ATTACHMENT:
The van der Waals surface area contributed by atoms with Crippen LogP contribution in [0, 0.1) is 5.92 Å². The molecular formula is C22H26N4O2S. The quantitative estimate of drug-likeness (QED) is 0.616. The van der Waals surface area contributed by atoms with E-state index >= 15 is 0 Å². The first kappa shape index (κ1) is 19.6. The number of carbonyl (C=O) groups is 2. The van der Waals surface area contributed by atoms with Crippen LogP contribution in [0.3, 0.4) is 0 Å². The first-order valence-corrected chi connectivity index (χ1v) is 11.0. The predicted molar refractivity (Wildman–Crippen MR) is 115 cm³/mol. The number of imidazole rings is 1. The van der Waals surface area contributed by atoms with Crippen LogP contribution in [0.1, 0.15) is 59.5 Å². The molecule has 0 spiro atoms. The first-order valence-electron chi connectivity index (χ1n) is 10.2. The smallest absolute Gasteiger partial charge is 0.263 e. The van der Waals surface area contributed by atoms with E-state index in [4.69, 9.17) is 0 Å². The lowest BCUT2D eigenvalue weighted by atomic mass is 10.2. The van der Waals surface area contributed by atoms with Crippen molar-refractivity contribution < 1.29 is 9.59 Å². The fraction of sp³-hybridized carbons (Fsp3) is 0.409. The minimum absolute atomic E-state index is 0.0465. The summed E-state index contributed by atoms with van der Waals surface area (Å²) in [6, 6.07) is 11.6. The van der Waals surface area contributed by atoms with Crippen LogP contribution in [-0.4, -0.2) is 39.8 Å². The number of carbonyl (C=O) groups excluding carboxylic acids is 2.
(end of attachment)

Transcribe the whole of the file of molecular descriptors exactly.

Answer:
The van der Waals surface area contributed by atoms with Crippen LogP contribution in [0, 0.1) is 5.92 Å². The molecular formula is C22H26N4O2S. The quantitative estimate of drug-likeness (QED) is 0.616. The van der Waals surface area contributed by atoms with E-state index >= 15 is 0 Å². The first kappa shape index (κ1) is 19.6. The number of carbonyl (C=O) groups is 2. The van der Waals surface area contributed by atoms with Crippen LogP contribution in [0.3, 0.4) is 0 Å². The first-order valence-corrected chi connectivity index (χ1v) is 11.0. The predicted molar refractivity (Wildman–Crippen MR) is 115 cm³/mol. The number of imidazole rings is 1. The van der Waals surface area contributed by atoms with Crippen LogP contribution in [0.1, 0.15) is 59.5 Å². The molecule has 0 spiro atoms. The first-order valence-electron chi connectivity index (χ1n) is 10.2. The smallest absolute Gasteiger partial charge is 0.263 e. The van der Waals surface area contributed by atoms with E-state index in [4.69, 9.17) is 0 Å². The lowest BCUT2D eigenvalue weighted by atomic mass is 10.2. The van der Waals surface area contributed by atoms with Crippen molar-refractivity contribution < 1.29 is 9.59 Å². The fraction of sp³-hybridized carbons (Fsp3) is 0.409. The minimum absolute atomic E-state index is 0.0465. The summed E-state index contributed by atoms with van der Waals surface area (Å²) in [6, 6.07) is 11.6. The van der Waals surface area contributed by atoms with Crippen LogP contribution in [-0.4, -0.2) is 39.8 Å². The number of carbonyl (C=O) groups excluding carboxylic acids is 2.